[0037]FIG. 6 is a detailed block diagram of the instruction display module 120. The instruction display module 120 outputs a set of emergency instructions for display for each emergency command 118 in simple, easily understood terms. An exemplary set of instruction displays is shown as evacuation instructions 604, personnel relocation instructions 606, audio/visual instructions 608, instructions transmitted over wireless and local area networks (LAN) 610, and instructions for controlling facility equipment and resources 612. For example, pre-recorded instructions for evacuation may be announced over a public address system, and exit displays may be automatically illuminated to highlight a specific evacuation route or to warn against using an evacuation route that has become dangerous. Facility personnel may follow announced and displayed instructions to operate facility equipment such as HVAC in a timely and safe manner to minimize human casualties. Instructions may also be transmitted to remote locations by, for example, cellular telephones, pagers, and personal digital assistants (PDAs).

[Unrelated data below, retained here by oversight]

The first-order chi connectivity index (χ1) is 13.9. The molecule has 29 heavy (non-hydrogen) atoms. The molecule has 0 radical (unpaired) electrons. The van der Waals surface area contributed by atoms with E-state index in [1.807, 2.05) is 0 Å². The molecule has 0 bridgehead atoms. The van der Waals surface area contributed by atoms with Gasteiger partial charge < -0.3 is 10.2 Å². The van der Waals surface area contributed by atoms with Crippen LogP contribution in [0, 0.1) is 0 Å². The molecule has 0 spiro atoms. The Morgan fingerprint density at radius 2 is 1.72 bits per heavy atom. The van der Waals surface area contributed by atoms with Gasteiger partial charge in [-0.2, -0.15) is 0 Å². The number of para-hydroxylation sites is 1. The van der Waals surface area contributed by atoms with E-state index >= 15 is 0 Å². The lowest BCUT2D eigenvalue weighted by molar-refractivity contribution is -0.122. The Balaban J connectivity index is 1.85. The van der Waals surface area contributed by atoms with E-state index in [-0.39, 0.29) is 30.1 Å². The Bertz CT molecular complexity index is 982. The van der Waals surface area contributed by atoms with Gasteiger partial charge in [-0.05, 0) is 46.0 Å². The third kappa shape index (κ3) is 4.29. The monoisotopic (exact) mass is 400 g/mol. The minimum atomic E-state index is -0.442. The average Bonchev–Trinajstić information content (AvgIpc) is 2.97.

[0038]FIG. 7 is a detailed block diagram of the incident inputs 122 of FIG. 1. An exemplary set of fire threat conditions and facility conditions shown as human observations 702, smoke agent sensor data 704, meteorological data 706, and facility operations data 708 is received as input to the incident determination module 124.

[0039] Human observations 702 report the location, sequence, and timing of incidents, accidents, and fires by, for example, an alarm panel. If desired, responses may be triggered by human observations alone without the use of smoke agent sensors.

[0040] The smoke sensor data 704 report a variety of chemical substances found in smoke that could incapacitate personnel and threaten human life.

[0041] The meteorological data 706 report the weather, temperature, humidity, wind speed and direction, and other external environmental conditions.